Current clinical magnetic resonance techniques do not provide a sufficient signal-to-noise ratio to achieve high-resolution arterial images in vivo because of the distance between the imaging coil and the vessel imaged. MRI has been shown to demonstrate plaque structure in detail using image contrast from different intraplaque components.7 8 9 10 However, these studies applied a surface coil directly to the vessel, which is not feasible in vivo. A practical solution for this problem is to acquire the image from inside the vessel using an intravascular catheter. The first successful attempt at using intravascular magnetic resonance was performed by Kantor et al11 to obtain nuclear magnetic resonance spectroscopy from the right and left ventricles of canine hearts. The same principle was later used as an imaging technique in the study of atherosclerotic plaques from inside large vessels, both ex vivo12 13 14 and in vivo15 16 with animal models, demonstrating that the signal-to-noise ratio can be improved and that high-resolution images of arteries and veins can be obtained by using an intravascular catheter coil. It should also be noted that IVMRI of small arteries in vivo is feasible, as illustrated by our experimental studies in the rabbit model.17
Although the ability of IVMRI to provide good-quality images has been demonstrated, detailed determination of plaque composition and size by IVMRI has not been attempted. In the present study, an intravascular coil was used to determine plaque composition and size in isolated human aortae.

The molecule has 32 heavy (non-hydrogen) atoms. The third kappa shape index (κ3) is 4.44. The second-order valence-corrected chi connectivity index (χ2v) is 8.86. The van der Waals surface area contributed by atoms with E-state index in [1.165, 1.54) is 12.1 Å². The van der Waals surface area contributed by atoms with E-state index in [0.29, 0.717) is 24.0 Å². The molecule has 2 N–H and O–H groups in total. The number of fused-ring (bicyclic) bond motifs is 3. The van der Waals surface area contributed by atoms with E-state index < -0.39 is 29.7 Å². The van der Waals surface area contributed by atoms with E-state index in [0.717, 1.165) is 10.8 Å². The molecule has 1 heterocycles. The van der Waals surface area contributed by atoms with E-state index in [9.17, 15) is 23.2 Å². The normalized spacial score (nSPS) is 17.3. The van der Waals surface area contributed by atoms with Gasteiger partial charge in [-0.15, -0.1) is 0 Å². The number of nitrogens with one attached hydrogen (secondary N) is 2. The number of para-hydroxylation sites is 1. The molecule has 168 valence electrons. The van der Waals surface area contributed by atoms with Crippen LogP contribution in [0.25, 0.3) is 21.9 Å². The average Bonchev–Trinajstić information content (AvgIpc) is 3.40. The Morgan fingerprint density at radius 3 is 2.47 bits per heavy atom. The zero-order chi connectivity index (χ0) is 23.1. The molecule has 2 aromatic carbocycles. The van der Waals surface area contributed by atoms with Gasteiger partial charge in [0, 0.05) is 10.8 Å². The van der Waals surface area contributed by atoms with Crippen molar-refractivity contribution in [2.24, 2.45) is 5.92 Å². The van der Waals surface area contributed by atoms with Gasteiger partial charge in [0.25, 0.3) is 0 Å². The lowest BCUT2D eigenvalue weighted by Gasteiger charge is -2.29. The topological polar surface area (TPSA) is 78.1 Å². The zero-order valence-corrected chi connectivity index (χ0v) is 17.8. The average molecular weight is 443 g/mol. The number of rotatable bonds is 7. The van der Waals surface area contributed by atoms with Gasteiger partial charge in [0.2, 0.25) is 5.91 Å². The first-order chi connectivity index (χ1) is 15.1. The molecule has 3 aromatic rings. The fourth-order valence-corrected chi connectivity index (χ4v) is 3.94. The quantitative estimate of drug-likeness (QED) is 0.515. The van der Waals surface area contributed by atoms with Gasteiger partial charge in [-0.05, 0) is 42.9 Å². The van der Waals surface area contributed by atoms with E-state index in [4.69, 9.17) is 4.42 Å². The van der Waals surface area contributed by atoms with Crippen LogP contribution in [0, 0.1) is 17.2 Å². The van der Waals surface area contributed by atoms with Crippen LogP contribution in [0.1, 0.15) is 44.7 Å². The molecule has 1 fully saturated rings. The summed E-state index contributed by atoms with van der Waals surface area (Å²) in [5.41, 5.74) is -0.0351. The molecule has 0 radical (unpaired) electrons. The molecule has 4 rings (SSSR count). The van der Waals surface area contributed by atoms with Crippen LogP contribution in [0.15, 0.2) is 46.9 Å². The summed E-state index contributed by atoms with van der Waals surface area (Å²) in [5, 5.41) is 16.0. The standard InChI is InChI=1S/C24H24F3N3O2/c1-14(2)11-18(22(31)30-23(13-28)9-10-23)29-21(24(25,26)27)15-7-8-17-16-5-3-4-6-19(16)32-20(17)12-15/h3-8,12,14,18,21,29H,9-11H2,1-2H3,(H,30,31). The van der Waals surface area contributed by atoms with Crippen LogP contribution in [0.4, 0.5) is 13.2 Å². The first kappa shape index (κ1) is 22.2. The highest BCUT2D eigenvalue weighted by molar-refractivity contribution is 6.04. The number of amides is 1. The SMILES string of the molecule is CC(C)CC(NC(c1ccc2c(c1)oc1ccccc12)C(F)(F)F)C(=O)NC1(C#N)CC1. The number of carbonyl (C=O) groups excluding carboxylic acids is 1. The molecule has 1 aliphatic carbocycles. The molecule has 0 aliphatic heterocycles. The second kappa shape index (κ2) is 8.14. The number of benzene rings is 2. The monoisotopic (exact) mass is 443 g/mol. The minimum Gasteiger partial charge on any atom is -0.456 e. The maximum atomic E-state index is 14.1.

Aortic arterial segments were removed from 11 individuals aged 44 to 85 years (mean±SD, 65±15 years) at the time of autopsy. Approximately 10 cm of thoracic aorta was excised, and both ends of the vessel were occluded with a large cork. The caudal cork had an orifice to allow introduction of the IVMRI catheter. The aorta was taped inside a plastic container filled with water at room temperature.
The experiments were performed on a GE Signa 1.5 T scanner. The receiver catheter coil, designed and built at our institution, was long, narrow, and flexible. The coil was a segment of standard wire with conductors (diameter=3 mm or 9F) shorted at one end and with the other end used as the coil terminal. It was tuned with small, fixed ceramic chip capacitors (1.5×1.5×1.4 mm) sealed with plastic dip. A 50-Ω coaxial cable was used to transmit the magnetic resonance signal to the preamplifier. For decoupling the transmitter (body) coil and the receiver (catheter) coil, a PIN diode at the end of the coaxial cable turned the coil off during radiofrequency transmission via a DC pulse supplied by the scanner. The catheter coil was described in detail in a previous article.14